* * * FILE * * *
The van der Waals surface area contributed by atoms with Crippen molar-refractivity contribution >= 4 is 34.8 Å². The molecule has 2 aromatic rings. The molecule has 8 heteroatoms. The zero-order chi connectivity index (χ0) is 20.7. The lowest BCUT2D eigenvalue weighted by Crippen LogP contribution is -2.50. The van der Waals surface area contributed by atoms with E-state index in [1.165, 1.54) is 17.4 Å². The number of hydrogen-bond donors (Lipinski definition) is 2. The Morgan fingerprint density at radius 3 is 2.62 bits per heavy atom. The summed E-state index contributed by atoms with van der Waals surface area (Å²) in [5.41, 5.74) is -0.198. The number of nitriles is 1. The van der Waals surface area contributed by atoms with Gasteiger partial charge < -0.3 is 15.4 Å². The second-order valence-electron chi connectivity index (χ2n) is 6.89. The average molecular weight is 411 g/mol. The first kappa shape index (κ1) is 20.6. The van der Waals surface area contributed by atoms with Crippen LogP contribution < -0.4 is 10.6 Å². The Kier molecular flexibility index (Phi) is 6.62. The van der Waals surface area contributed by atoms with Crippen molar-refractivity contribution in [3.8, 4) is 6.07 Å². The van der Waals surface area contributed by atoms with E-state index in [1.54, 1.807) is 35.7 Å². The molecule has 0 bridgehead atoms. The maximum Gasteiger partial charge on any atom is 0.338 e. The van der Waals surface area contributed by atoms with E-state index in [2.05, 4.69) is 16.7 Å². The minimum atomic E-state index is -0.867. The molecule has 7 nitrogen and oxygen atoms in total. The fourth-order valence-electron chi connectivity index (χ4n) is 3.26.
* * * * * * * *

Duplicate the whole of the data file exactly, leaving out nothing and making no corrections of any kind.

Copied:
The van der Waals surface area contributed by atoms with Crippen molar-refractivity contribution >= 4 is 34.8 Å². The molecule has 2 aromatic rings. The molecule has 8 heteroatoms. The zero-order chi connectivity index (χ0) is 20.7. The lowest BCUT2D eigenvalue weighted by Crippen LogP contribution is -2.50. The van der Waals surface area contributed by atoms with E-state index in [1.165, 1.54) is 17.4 Å². The number of hydrogen-bond donors (Lipinski definition) is 2. The Morgan fingerprint density at radius 3 is 2.62 bits per heavy atom. The summed E-state index contributed by atoms with van der Waals surface area (Å²) in [5.41, 5.74) is -0.198. The number of nitriles is 1. The van der Waals surface area contributed by atoms with Gasteiger partial charge < -0.3 is 15.4 Å². The second-order valence-electron chi connectivity index (χ2n) is 6.89. The average molecular weight is 411 g/mol. The first kappa shape index (κ1) is 20.6. The van der Waals surface area contributed by atoms with Crippen LogP contribution < -0.4 is 10.6 Å². The Kier molecular flexibility index (Phi) is 6.62. The van der Waals surface area contributed by atoms with Crippen molar-refractivity contribution in [3.8, 4) is 6.07 Å². The van der Waals surface area contributed by atoms with E-state index in [1.54, 1.807) is 35.7 Å². The molecule has 0 bridgehead atoms. The maximum Gasteiger partial charge on any atom is 0.338 e. The van der Waals surface area contributed by atoms with E-state index in [2.05, 4.69) is 16.7 Å². The minimum atomic E-state index is -0.867. The molecule has 7 nitrogen and oxygen atoms in total. The fourth-order valence-electron chi connectivity index (χ4n) is 3.26.